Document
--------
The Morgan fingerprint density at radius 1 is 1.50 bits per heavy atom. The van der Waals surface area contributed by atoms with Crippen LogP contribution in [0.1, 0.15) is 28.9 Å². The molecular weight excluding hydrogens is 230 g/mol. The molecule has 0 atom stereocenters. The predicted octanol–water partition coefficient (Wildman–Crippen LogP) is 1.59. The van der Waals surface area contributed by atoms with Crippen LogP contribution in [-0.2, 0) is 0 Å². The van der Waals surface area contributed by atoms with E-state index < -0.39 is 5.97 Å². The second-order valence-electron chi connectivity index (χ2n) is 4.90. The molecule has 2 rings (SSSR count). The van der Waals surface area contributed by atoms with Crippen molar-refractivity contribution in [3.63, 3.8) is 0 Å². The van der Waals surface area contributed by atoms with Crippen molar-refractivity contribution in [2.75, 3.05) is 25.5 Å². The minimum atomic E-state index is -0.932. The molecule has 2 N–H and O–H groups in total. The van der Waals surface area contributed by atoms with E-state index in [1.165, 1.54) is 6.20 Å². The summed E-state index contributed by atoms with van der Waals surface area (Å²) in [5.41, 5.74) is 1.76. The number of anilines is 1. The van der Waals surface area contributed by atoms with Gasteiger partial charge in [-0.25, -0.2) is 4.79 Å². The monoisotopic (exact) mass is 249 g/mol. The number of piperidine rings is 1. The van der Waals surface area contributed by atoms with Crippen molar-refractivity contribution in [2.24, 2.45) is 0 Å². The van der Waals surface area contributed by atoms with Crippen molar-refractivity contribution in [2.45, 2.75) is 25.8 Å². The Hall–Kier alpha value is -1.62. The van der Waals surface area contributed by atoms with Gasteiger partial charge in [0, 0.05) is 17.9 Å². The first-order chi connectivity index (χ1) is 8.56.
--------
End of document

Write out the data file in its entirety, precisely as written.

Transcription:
The Morgan fingerprint density at radius 1 is 1.50 bits per heavy atom. The van der Waals surface area contributed by atoms with Crippen LogP contribution in [0.1, 0.15) is 28.9 Å². The molecular weight excluding hydrogens is 230 g/mol. The molecule has 0 atom stereocenters. The predicted octanol–water partition coefficient (Wildman–Crippen LogP) is 1.59. The van der Waals surface area contributed by atoms with Crippen LogP contribution in [-0.2, 0) is 0 Å². The van der Waals surface area contributed by atoms with E-state index < -0.39 is 5.97 Å². The second-order valence-electron chi connectivity index (χ2n) is 4.90. The molecule has 2 rings (SSSR count). The van der Waals surface area contributed by atoms with Crippen molar-refractivity contribution in [3.63, 3.8) is 0 Å². The van der Waals surface area contributed by atoms with Crippen molar-refractivity contribution in [2.75, 3.05) is 25.5 Å². The minimum atomic E-state index is -0.932. The molecule has 2 N–H and O–H groups in total. The van der Waals surface area contributed by atoms with E-state index in [1.165, 1.54) is 6.20 Å². The summed E-state index contributed by atoms with van der Waals surface area (Å²) in [5.41, 5.74) is 1.76. The number of anilines is 1. The van der Waals surface area contributed by atoms with Gasteiger partial charge in [-0.25, -0.2) is 4.79 Å². The monoisotopic (exact) mass is 249 g/mol. The number of piperidine rings is 1. The van der Waals surface area contributed by atoms with Crippen molar-refractivity contribution in [2.24, 2.45) is 0 Å². The van der Waals surface area contributed by atoms with Crippen molar-refractivity contribution in [2.45, 2.75) is 25.8 Å². The Hall–Kier alpha value is -1.62. The van der Waals surface area contributed by atoms with Gasteiger partial charge in [0, 0.05) is 17.9 Å². The first-order chi connectivity index (χ1) is 8.56.